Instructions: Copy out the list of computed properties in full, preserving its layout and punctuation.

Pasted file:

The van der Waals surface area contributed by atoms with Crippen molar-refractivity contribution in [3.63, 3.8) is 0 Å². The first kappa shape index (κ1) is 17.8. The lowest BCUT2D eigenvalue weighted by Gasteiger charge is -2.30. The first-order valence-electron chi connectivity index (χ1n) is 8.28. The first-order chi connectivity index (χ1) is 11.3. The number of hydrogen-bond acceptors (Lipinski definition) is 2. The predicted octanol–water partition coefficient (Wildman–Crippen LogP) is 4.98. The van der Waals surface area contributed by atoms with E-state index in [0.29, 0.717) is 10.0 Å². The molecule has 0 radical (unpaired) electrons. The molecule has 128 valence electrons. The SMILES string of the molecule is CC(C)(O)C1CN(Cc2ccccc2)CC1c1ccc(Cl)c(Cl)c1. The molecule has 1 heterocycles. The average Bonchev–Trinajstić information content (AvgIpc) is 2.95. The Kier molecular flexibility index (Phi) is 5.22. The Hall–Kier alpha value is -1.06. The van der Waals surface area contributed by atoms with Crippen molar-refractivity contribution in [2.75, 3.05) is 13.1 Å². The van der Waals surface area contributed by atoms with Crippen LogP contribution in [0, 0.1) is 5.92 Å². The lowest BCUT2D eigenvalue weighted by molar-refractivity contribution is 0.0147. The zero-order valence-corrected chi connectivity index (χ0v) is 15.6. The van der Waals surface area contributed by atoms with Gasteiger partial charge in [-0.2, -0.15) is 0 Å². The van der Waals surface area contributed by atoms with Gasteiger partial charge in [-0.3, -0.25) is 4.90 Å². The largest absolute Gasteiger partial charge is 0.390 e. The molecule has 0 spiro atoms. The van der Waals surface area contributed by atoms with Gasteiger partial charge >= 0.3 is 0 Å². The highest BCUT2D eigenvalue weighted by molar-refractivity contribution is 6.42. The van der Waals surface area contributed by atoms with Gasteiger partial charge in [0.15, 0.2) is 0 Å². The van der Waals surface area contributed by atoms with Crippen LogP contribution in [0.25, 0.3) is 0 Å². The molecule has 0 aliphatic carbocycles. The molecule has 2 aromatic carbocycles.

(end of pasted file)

The van der Waals surface area contributed by atoms with Crippen molar-refractivity contribution in [3.63, 3.8) is 0 Å². The first kappa shape index (κ1) is 17.8. The lowest BCUT2D eigenvalue weighted by Gasteiger charge is -2.30. The first-order valence-electron chi connectivity index (χ1n) is 8.28. The first-order chi connectivity index (χ1) is 11.3. The number of hydrogen-bond acceptors (Lipinski definition) is 2. The predicted octanol–water partition coefficient (Wildman–Crippen LogP) is 4.98. The van der Waals surface area contributed by atoms with E-state index in [0.29, 0.717) is 10.0 Å². The molecule has 0 radical (unpaired) electrons. The molecule has 128 valence electrons. The SMILES string of the molecule is CC(C)(O)C1CN(Cc2ccccc2)CC1c1ccc(Cl)c(Cl)c1. The molecule has 1 heterocycles. The average Bonchev–Trinajstić information content (AvgIpc) is 2.95. The Kier molecular flexibility index (Phi) is 5.22. The Hall–Kier alpha value is -1.06. The van der Waals surface area contributed by atoms with Crippen molar-refractivity contribution in [2.75, 3.05) is 13.1 Å². The van der Waals surface area contributed by atoms with Crippen LogP contribution in [0, 0.1) is 5.92 Å². The lowest BCUT2D eigenvalue weighted by molar-refractivity contribution is 0.0147. The zero-order valence-corrected chi connectivity index (χ0v) is 15.6. The van der Waals surface area contributed by atoms with Gasteiger partial charge in [-0.2, -0.15) is 0 Å². The van der Waals surface area contributed by atoms with Gasteiger partial charge in [-0.3, -0.25) is 4.90 Å². The largest absolute Gasteiger partial charge is 0.390 e. The molecule has 0 spiro atoms. The van der Waals surface area contributed by atoms with Gasteiger partial charge >= 0.3 is 0 Å². The highest BCUT2D eigenvalue weighted by molar-refractivity contribution is 6.42. The van der Waals surface area contributed by atoms with Gasteiger partial charge in [0.15, 0.2) is 0 Å². The van der Waals surface area contributed by atoms with Crippen LogP contribution in [0.25, 0.3) is 0 Å². The molecule has 0 aliphatic carbocycles. The molecule has 2 aromatic carbocycles.